Susanne Buiter, a Professor at RWTH Aachen University in Germany and former President of the Tectonics and Structural Geology Division of EGU, will be stepping down from her current role as Programme Committee Chair at the end of this year’s General Assembly. Whilst that should have happened in Vienna as normal, EGU was faced with the difficult decision to cancel the physical meeting this year in the light of the ongoing coronavirus outbreak. We sat down with Susanne to discuss her term as Programme Committee chair, what it was like taking the General Assembly from Vienna to ‘Sharing Geoscience Online’ in less than 6 weeks and what she hopes for EGU in the future.
Hi Susanne, thank you for speaking with us! The end of this week marks the end of your three-year term as programme committee chair. What was your primary role in this position?
The primary role is to organise the EGU General Assembly. In a very broad sense, you have to make sure that you build a programme that is attractive and will give people a good experience in Vienna. This is a challenge when you think of having to accommodate between 16,000 and 18,000 people! So I work with the Programme Committee to highlight both the strengths of, and the links between, EGU’s Divisions.
Can you tell me what you think has changed about research in Europe in the last three years, and the ways that EGU and the General Assembly have changed as a result?
I would say one is Open Access and Open Science. EGU has always been about these in the way we share abstracts with a creative commons license and in our publishing. But I think the awareness of what it means to do Open Access and Open Science has grown a lot, and it’s been really great to have other scientists see where we’re going with it.
The other main thing is the ‘GreenEGU’. Because, and rightly so, there’s been much more demand recently to organise the General Assembly in a way that has less impact on the environment. And we’ve been working hard on it; this year, we were going to offset the travel of everyone coming to Vienna. EGU also negotiated with train companies to reduce fares and has for a long time provided free public transport in Vienna. We were also planning to have bicycle stands this year!
You have been a driving force between a number of new initiatives at the annual General Assembly; what do you consider your legacy to be?
Well, the GreenEGU was definitely one. I think as scientists and teachers, we have a responsibility to think about how our actions impact the environment. We have to think about what our actions mean for the environment and then, if we decide that we still value travelling to and attending a scientific meeting, we should try to do it in the best way possible.
I also want the General Assembly to be accessible, so that that anybody can participate and feel welcome. This year our focus was on people with hearing difficulties, so we’d planned to test auto-captioning for orals and have audio streaming to support people who use hearing aids. We also hired a professional stenographer for the big sessions that are live streamed. We want to make sure that people feel that they can come to EGU, however they are, and have a good meeting.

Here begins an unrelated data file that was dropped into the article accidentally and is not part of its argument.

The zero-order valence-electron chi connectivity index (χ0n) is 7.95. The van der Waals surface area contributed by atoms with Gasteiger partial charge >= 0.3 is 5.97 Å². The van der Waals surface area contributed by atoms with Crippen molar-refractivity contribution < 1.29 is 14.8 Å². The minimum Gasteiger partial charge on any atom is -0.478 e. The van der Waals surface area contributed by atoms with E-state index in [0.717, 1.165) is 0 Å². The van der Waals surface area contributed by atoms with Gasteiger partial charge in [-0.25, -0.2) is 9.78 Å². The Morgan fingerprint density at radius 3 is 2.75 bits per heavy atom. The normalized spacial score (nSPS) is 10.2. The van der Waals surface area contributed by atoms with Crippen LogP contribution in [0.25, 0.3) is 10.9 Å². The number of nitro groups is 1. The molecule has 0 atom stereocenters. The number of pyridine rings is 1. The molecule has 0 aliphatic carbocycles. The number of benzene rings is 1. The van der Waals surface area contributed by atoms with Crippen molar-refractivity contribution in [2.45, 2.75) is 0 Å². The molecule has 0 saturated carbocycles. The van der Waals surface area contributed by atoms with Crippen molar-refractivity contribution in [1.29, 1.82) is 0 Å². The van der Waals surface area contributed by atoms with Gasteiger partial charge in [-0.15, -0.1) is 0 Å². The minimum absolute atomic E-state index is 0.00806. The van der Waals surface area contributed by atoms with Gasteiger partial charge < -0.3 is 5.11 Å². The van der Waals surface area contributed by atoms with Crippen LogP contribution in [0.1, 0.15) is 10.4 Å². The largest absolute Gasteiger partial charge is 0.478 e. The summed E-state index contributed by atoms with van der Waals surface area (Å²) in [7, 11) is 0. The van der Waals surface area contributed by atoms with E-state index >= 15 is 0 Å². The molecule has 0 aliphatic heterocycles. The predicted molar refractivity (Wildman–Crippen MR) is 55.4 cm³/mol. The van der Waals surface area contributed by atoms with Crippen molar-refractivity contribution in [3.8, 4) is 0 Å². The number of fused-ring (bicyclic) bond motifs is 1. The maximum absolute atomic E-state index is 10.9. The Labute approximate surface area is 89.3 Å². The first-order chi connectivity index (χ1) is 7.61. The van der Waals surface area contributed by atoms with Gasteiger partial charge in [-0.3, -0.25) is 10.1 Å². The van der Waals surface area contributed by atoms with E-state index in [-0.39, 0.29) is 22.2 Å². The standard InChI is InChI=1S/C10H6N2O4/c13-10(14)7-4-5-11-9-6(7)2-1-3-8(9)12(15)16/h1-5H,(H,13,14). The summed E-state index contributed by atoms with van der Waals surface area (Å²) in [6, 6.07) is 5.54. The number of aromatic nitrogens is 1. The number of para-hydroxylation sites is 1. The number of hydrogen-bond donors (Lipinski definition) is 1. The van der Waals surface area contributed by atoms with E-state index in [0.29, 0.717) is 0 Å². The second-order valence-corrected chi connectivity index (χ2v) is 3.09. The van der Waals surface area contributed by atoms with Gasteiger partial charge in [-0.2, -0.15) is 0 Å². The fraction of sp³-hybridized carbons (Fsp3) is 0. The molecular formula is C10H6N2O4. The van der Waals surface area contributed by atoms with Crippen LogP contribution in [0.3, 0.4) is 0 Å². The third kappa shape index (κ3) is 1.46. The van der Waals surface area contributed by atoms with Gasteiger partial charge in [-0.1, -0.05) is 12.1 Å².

Finally, I think my legacy will include the change I made to the programme, where all styles of presentation, PICO, poster or oral, are considered equal and therefore scheduled as equal throughout the day. They are just different ways of presenting – the science is all equally valid. That is something I’m pretty proud of.
During this week, we’re running the EGU 2020 Sharing Geoscience Online as a partial replacement for the physical GA, which is an incredible achievement. What was the hardest part about this decision? And what do you think the benefits of this groundbreaking experiment will be?
It was really hard to cancel it, not only because many people had worked on the meeting already, but also because we had actually scheduled our entire programme! And it was hard to realise that we were not going to meet up with our friends in Vienna.
And then … within two days, we had to come up with a whole new concept! One of the biggest challenges was balancing the 10,000 posters with the other kinds of presentations. How do you make these accessible in a good way? That is why we came up with the displays; this one format that all presentations can be, which was completely new and has given us a totally different view of how we can put things online.
We will be very sorry to see you leave this post. But looking forward, what are your hopes for EGU, for the next few years?
I hope EGU will thrive. And that’s not just the General Assembly, because we also have the journals that are functioning really, really well to promote Open Access to science. I see EGU as a community builder and an organisation that is increasingly recognised as representing our community, and I hope the Union continues to grow in these roles.
Thank you Susanne, and we wish you all the best for the future.
Interview by Hazel Gibson, EGU Communications Officer.